President Barack Obama's plan to combat climate change, issued earlier this week, received a predictably chilly reception from conservative Midwest legislators and, somewhat less predictably, a standoffish one by some of his fellow Democrats in the region.


By ordering the EPA to impose a first-ever federal cap on the amount of carbon dioxide power plants emit, the Obama administration would compel some coal-fired facilities to close down, others to install costly emission controls and still others to convert to more sustainable sources of energy. So a shakeout could be the order of the day.

While acknowledging that climate change is “a real and growing threat to the health and livelihoods of Missourians,” Sen. Claire McCaskill (D-Mo.), nevertheless indicated proposed emissions caps would require “serious review to ensure they don't harm working families.”

McCaskill's colleague in the House, Rep. Bill Enyart, D-Belleville, Mo., said the directive undermines Obama's purported support of all sources of energy by taking “direct aim at coal.”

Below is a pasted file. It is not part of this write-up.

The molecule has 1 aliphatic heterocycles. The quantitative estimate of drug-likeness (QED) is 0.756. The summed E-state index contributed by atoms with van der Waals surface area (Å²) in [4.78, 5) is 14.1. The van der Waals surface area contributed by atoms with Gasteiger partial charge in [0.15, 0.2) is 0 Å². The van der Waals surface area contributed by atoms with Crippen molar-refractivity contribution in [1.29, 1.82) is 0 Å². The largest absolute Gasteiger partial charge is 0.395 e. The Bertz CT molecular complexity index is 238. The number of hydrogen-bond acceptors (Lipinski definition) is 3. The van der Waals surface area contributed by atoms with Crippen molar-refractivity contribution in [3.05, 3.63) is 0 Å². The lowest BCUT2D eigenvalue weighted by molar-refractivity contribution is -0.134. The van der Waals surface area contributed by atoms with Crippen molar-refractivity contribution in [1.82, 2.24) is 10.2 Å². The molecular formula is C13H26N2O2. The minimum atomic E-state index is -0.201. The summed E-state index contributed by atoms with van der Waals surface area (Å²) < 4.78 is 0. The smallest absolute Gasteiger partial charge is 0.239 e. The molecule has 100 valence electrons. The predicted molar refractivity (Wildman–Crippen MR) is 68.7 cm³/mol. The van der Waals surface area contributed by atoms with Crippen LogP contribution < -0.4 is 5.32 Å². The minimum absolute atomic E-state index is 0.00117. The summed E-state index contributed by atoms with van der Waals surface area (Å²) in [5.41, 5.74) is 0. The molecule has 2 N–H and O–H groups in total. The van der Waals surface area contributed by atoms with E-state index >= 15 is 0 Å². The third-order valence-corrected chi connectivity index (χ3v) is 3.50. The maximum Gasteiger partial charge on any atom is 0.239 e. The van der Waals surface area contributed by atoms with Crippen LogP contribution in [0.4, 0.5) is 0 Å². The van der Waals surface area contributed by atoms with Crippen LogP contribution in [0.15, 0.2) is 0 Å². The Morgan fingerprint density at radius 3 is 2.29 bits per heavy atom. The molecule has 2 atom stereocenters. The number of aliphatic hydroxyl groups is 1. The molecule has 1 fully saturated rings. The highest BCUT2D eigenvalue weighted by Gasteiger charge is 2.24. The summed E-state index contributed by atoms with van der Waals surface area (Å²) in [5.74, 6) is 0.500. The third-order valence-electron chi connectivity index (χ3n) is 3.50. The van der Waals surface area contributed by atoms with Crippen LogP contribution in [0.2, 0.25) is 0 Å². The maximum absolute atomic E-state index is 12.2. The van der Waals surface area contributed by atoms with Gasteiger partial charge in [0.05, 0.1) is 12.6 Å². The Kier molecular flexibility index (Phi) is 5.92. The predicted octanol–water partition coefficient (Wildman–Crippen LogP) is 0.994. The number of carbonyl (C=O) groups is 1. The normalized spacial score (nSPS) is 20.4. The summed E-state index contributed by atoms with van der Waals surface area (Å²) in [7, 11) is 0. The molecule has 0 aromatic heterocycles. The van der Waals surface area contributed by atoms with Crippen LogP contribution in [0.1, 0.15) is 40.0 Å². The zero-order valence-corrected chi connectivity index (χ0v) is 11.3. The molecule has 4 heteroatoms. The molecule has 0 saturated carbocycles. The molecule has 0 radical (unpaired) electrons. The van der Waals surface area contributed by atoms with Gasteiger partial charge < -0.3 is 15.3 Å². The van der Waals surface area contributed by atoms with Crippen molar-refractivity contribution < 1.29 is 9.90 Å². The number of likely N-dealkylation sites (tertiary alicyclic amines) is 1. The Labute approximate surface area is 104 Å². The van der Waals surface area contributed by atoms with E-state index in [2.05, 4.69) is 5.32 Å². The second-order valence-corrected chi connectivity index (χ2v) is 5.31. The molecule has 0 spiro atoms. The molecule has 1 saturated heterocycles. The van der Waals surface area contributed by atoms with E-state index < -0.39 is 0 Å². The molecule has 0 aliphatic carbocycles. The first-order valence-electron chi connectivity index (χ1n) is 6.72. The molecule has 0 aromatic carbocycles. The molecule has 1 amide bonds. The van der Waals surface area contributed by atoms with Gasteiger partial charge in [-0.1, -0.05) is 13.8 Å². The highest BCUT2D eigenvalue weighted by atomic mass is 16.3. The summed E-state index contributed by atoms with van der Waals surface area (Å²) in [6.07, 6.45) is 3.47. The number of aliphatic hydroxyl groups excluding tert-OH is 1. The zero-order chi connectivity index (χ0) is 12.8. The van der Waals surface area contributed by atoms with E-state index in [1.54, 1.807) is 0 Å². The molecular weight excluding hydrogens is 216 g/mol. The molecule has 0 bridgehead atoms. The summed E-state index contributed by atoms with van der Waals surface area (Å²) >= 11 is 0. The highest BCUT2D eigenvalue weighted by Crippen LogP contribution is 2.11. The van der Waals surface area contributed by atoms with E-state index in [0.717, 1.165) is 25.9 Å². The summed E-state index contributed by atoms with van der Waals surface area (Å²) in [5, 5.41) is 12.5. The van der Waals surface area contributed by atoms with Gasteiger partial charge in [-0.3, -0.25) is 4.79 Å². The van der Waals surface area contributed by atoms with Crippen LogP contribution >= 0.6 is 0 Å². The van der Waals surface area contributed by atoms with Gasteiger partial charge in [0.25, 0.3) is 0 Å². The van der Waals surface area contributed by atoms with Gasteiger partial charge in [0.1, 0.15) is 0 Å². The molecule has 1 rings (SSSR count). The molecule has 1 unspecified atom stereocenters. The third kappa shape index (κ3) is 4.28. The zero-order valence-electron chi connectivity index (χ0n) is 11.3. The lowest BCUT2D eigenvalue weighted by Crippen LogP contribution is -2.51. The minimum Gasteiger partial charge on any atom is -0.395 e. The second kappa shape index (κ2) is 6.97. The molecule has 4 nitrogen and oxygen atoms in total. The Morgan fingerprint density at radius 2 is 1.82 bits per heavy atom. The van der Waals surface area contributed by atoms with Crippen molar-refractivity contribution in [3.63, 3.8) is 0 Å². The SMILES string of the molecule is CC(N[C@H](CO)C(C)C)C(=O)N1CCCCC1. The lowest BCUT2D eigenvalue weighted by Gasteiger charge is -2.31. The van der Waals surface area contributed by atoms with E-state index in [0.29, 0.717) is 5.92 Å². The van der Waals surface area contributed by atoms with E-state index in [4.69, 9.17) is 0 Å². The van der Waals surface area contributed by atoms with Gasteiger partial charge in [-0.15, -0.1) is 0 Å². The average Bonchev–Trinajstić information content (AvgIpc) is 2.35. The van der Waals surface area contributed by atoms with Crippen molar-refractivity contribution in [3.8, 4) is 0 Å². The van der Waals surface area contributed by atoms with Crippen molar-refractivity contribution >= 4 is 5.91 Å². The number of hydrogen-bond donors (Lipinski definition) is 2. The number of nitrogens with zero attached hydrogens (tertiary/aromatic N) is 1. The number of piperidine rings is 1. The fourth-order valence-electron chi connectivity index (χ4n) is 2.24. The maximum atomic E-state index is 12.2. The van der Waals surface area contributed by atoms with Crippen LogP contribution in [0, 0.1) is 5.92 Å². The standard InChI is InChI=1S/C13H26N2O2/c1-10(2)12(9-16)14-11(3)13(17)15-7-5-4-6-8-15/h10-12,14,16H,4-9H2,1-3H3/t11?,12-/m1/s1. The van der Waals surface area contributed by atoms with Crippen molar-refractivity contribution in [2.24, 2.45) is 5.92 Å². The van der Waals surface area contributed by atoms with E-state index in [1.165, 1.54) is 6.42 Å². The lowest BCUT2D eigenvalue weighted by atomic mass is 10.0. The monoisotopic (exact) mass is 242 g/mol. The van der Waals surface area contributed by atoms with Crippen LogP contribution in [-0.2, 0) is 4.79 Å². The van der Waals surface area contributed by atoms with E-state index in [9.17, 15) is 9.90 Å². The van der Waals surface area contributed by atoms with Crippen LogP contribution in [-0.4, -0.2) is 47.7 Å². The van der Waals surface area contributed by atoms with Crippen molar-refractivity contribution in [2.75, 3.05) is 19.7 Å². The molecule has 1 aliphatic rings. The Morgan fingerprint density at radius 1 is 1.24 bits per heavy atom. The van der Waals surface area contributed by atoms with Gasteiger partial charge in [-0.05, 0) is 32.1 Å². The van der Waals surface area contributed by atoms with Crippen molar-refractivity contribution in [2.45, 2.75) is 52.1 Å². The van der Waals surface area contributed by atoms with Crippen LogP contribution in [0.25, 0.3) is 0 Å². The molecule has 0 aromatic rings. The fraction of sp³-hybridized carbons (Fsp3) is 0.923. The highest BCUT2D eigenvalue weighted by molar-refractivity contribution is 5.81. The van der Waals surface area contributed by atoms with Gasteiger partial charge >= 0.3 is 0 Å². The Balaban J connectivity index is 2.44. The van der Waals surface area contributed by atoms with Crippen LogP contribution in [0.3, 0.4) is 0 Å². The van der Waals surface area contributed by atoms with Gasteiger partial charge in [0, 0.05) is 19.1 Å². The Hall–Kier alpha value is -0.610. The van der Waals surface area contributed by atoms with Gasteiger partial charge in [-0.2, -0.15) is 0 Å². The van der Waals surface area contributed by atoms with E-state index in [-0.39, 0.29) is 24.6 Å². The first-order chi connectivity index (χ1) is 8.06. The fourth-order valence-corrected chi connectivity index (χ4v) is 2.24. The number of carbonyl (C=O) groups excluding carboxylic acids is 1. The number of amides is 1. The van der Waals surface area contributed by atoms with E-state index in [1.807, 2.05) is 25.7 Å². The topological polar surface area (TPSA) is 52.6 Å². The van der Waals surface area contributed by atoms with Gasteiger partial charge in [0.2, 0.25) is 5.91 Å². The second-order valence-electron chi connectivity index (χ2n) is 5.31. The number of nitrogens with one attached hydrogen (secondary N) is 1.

Sen. Rob Portman (D-Ohio) expressed concern that “local communities will lose millions in tax revenues,” given that coal generates 80% of Ohio's energy.

Obama, for his part, countered that Congress had repeatedly failed to pass a climate-change plan and that it was time his administration took the reins. Presumably it will be able to do so as a result of a 2007 Supreme Court decision declaring carbon dioxide a pollutant that EPA can regulate under the Clean Air Act.

Some believe conservative states will go to court to combat caps issued by the agency.

Time will tell. In the meantime, power plants emitted more than 2.1 billion tons of carbon dioxide in 2012.